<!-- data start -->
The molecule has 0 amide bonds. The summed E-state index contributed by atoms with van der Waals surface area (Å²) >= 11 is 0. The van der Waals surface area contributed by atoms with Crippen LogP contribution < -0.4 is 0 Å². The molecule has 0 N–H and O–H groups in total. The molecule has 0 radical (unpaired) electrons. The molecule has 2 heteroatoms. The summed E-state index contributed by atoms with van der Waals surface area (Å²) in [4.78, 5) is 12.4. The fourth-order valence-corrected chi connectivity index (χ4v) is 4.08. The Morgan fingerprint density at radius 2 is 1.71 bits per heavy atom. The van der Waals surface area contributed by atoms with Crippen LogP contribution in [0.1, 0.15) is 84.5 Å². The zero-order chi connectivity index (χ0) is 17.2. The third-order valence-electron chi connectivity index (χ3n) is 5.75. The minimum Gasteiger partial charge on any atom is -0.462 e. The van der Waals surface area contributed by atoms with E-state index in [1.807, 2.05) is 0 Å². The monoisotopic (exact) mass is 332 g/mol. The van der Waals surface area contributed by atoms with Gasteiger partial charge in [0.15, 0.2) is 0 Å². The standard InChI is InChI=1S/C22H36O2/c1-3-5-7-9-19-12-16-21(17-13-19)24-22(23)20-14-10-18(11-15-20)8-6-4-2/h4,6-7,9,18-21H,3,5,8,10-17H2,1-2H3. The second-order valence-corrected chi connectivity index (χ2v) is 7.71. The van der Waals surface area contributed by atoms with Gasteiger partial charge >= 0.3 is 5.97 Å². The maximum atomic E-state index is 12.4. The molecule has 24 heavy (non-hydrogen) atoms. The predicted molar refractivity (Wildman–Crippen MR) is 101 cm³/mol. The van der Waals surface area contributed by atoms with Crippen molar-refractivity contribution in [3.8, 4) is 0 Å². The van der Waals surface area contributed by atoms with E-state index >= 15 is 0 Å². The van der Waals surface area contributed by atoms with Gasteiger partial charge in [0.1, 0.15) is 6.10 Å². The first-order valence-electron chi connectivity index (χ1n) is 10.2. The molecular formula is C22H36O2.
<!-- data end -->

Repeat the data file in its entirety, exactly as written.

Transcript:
The molecule has 0 amide bonds. The summed E-state index contributed by atoms with van der Waals surface area (Å²) >= 11 is 0. The van der Waals surface area contributed by atoms with Crippen LogP contribution < -0.4 is 0 Å². The molecule has 0 N–H and O–H groups in total. The molecule has 0 radical (unpaired) electrons. The molecule has 2 heteroatoms. The summed E-state index contributed by atoms with van der Waals surface area (Å²) in [4.78, 5) is 12.4. The fourth-order valence-corrected chi connectivity index (χ4v) is 4.08. The Morgan fingerprint density at radius 2 is 1.71 bits per heavy atom. The van der Waals surface area contributed by atoms with Crippen LogP contribution in [0.1, 0.15) is 84.5 Å². The zero-order chi connectivity index (χ0) is 17.2. The third-order valence-electron chi connectivity index (χ3n) is 5.75. The minimum Gasteiger partial charge on any atom is -0.462 e. The van der Waals surface area contributed by atoms with E-state index in [1.807, 2.05) is 0 Å². The monoisotopic (exact) mass is 332 g/mol. The van der Waals surface area contributed by atoms with Gasteiger partial charge in [0.15, 0.2) is 0 Å². The standard InChI is InChI=1S/C22H36O2/c1-3-5-7-9-19-12-16-21(17-13-19)24-22(23)20-14-10-18(11-15-20)8-6-4-2/h4,6-7,9,18-21H,3,5,8,10-17H2,1-2H3. The second-order valence-corrected chi connectivity index (χ2v) is 7.71. The van der Waals surface area contributed by atoms with Gasteiger partial charge >= 0.3 is 5.97 Å². The maximum atomic E-state index is 12.4. The molecule has 24 heavy (non-hydrogen) atoms. The predicted molar refractivity (Wildman–Crippen MR) is 101 cm³/mol. The van der Waals surface area contributed by atoms with Crippen molar-refractivity contribution in [3.8, 4) is 0 Å². The van der Waals surface area contributed by atoms with E-state index >= 15 is 0 Å². The van der Waals surface area contributed by atoms with Gasteiger partial charge in [0.1, 0.15) is 6.10 Å². The first-order valence-electron chi connectivity index (χ1n) is 10.2. The molecular formula is C22H36O2.